Sunday, August 24, 2014

Gnome Christmas Tree Ornaments

Here's a step-by-step tutorial for those who don't wait until the last possible moment to whittle some Christmas gifts.  I thought it might be nice to have a small Christmas tree as part of my display at a Christmas sale.  I thought it would be nice to have the tree covered with some whittled ornaments.I'm thinking about a 30 inch tree.  This will mean lots of whittled ornaments.  This also means an ornament that does not take a lot of time to whittle nor to apply finish.  Here's what I came up with; a variation on the 5 minute wizard. 

 
You can see that we've drawn the Gnome on the corner.
 
 
Use the scroll saw to remove the excess wood.
 

Make stop cut across the bottom of the Gnomes hat. Carry these stop cuts around the edges of your blank.
 
 
 
Use a thumb assisted push cut up to the stop cut at the bottom of the hat.  Make these cut across the hats bottom to make the hat stand out from the Gnomes face.
 
 
 Make a stop cut under the Gnomes nose and remove the chip that it forms.  This makes the nose stand out from the face.
 
 
 Using the tip of the knife make a plunge stop cut at the top of the eye areas.

 
Using the tip of the knife make a plunge stop cut at the sides of the nose.

 
.Remove the chip that is formed by these two stop cuts at the side of the nose.

 
Chip removed from the side of the nose and the top of the eye area.

  
Make a stop cut that defines the top of the Gnomes mustache.

 Widened stop cuts at mustache top, with another stop cut angled into the first stop cut.

 
Make stop cuts that define the bottom of the mustache and remove wood up to these stop cuts at the bottom of the mustache.
 
 
Round the tip of the nose, and shape the sides of the nose.
Using the knife, shape the Gnomes hat and his beard.  This can be accomplished
 by merely tapering the hat towards its top, and the beard to the bottom.

 
Gnomes hat and beard tapered.
  
 
 
 This Gnome Christmas tree ornament is about 4 inches long, yours can be shorter or longer.  And since I'm planning on using mine on a tree by themselves, I will need lots.  This means I'll finish them with stain or leave them natural.  When ever I can I like to let the wood show.  However, they would look super painted.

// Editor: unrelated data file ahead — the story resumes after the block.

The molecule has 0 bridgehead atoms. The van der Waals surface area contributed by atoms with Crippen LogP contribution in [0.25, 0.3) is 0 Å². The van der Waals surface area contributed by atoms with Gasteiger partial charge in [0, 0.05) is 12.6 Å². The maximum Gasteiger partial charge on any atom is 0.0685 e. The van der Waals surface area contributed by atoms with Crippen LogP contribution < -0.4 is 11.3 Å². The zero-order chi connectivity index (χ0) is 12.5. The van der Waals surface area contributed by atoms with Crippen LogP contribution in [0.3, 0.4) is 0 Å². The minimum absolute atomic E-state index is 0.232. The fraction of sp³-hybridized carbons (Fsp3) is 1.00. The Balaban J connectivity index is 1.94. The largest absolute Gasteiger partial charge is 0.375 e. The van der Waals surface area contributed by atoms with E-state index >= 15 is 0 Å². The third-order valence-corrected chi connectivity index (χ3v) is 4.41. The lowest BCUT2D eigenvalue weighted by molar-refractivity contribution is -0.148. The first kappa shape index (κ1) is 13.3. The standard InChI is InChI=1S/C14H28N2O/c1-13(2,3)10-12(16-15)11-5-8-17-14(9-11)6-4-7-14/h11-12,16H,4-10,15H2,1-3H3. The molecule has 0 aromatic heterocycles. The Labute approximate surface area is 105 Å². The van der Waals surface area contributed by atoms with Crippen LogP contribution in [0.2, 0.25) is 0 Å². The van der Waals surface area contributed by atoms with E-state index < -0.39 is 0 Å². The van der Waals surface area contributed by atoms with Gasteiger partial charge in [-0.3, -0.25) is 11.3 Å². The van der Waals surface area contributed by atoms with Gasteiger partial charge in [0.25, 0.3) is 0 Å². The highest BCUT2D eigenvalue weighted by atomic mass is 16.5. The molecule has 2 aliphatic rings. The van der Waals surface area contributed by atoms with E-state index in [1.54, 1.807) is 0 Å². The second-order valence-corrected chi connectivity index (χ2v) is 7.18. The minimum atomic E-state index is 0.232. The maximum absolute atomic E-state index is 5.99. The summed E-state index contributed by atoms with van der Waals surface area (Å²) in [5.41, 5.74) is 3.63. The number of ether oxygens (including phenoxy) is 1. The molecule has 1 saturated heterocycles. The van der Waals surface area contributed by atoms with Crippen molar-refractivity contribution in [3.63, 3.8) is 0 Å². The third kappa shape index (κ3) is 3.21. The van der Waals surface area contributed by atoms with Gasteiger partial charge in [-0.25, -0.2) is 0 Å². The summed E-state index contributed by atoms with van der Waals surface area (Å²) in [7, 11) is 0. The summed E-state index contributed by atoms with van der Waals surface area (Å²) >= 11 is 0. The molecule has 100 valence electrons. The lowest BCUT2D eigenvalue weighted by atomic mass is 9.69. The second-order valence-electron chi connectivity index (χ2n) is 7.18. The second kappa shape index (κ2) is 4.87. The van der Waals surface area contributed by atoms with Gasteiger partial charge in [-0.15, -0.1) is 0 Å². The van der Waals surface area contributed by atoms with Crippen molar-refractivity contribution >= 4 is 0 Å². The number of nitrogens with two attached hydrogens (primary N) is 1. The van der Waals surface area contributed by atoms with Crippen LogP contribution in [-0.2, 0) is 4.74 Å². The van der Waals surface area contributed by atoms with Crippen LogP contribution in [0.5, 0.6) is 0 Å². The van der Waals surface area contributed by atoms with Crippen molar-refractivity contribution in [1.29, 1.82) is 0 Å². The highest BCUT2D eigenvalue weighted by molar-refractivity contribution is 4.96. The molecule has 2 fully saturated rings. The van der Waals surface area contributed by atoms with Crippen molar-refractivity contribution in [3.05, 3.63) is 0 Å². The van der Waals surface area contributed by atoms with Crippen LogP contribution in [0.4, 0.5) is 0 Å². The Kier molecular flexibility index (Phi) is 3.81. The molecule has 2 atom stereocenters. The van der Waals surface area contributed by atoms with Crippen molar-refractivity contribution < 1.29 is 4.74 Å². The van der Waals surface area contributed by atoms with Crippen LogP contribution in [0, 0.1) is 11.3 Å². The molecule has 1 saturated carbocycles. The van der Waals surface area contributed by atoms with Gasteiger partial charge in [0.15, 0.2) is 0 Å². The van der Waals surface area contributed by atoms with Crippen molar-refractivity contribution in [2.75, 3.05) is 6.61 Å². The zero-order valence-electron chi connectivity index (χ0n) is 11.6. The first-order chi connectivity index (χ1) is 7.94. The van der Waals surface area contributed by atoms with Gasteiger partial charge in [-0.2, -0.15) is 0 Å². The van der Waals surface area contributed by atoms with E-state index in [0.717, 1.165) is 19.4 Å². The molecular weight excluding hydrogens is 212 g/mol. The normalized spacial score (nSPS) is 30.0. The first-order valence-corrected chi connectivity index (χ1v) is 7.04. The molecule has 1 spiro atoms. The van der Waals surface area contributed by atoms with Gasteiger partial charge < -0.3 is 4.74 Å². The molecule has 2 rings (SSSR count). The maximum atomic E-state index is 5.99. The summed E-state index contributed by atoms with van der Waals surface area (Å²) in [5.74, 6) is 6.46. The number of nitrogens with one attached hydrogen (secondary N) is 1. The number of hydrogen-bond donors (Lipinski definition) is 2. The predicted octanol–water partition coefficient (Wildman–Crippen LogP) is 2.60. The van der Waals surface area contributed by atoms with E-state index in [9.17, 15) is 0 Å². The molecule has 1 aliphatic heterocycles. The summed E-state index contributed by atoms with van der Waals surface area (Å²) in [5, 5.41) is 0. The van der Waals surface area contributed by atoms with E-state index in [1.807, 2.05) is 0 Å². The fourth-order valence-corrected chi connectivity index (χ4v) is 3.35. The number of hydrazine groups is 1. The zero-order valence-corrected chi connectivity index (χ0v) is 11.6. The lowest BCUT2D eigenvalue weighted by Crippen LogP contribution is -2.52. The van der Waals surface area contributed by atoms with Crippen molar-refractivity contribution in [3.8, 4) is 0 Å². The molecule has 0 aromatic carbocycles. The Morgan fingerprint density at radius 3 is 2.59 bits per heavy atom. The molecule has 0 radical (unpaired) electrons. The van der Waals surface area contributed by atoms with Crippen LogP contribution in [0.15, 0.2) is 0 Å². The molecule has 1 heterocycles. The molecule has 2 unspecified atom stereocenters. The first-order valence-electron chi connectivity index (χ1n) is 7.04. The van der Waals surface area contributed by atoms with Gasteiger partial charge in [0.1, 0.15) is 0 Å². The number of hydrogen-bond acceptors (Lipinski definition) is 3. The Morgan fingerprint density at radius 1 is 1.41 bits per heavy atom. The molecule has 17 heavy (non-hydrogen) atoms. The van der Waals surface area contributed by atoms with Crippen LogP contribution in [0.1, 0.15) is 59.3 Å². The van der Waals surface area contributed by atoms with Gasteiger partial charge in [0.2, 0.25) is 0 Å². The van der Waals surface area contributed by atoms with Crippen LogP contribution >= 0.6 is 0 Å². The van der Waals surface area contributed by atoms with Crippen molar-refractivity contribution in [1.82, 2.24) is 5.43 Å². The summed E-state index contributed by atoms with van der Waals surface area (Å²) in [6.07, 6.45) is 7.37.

16 comments:

Kim said...

I just stumbled here from pinterest. ..I haven't whittled in YEARS! Now I'm so excited!! I can already tell my tendinitis isn't going to thank you but everyone else will when they get these for awesome Christmas presents! Thank you for your wonderful tutorials!! (I'm partial to gnomes and Santas...) Now to find some basswood....

Tom H said...

Kim, Thanks for the nice comments. Gnomes are my favorites too. Just take a few Ibuprofen's and have some fun....

Birds Of A Feather Flutes said...

I love this one. I enjoy doing them. Plan to send to grand daughters and grandson.

Anonymous said...

What kind of wood is that?

Tom H said...

That's BASSWOOD.

Anonymous said...

Me too, Kim. I received my first knife when I was 6 years old. I have drifted away from whittling through the years, but, this tutorial has me excited as well. Like you my hands have seen better days. Please post your renderings so we all can admire them!
BTW: My Aunt by marriage is Minnie Adkins. She is a folk art artist -- the lady who carves the roosters.

Unknown said...

beginner here... in the second picture from the top, it looks like you have split the wood in half???

Tom H said...

Wood is not split in half. The blank is a piece of basswood, and the image is drawn on the corner....half of the face is on one side of the corner other half on other side of the corner...

Tom H said...

Opps, maybe you referred to the fact that the 1 x 1 inch x 4 inch piece of wood is split into two pieces so that you can carve the face on each pieces corner....In that case I did cut the wood. However I did not start with the basswood in a 1 x 1 inch x 4 inch piece. What I do is start with a 1 x 6 x 18 inch piece of wood, set the table saw at 45 degrees and rip the lengths so that they are triangular inwidth..

jaypd34 said...

thank you very much.. and thanks for the quick response.

clayborn Lewis said...

Way to go anybody can follow those instructions

Paul Telesco said...

Fomthese techniques to other faces isn't hard. I'm caring a figurehead for a small (pixie scale)pirate ship thanks to this.. and lots of little faces in spoons, bowls, mugs, walking sticks, shelves...

Tom H said...

Thanks Paul and all who check out the blog, and especially those who leave a comment.
Tom Hindes

Anonymous said...

Could I please ask what is basswood im not sure if I can get it in australia im havent started carving as yet but really want too so if I cant get this type of wood what else can I use please :-) regards Vicki x

Tom H said...

Basswood is LINDEN wood in England and Europe. It generally is clear white wood that carves well and retains the detail. I will make an inquiry about good carving wood in your Australia and post what other carvers say.

Tanks for your interest....

Tom H

Tom H said...

Vicki,

Jeluton seems to be available "down under", and is said to be a good choice.

Tom H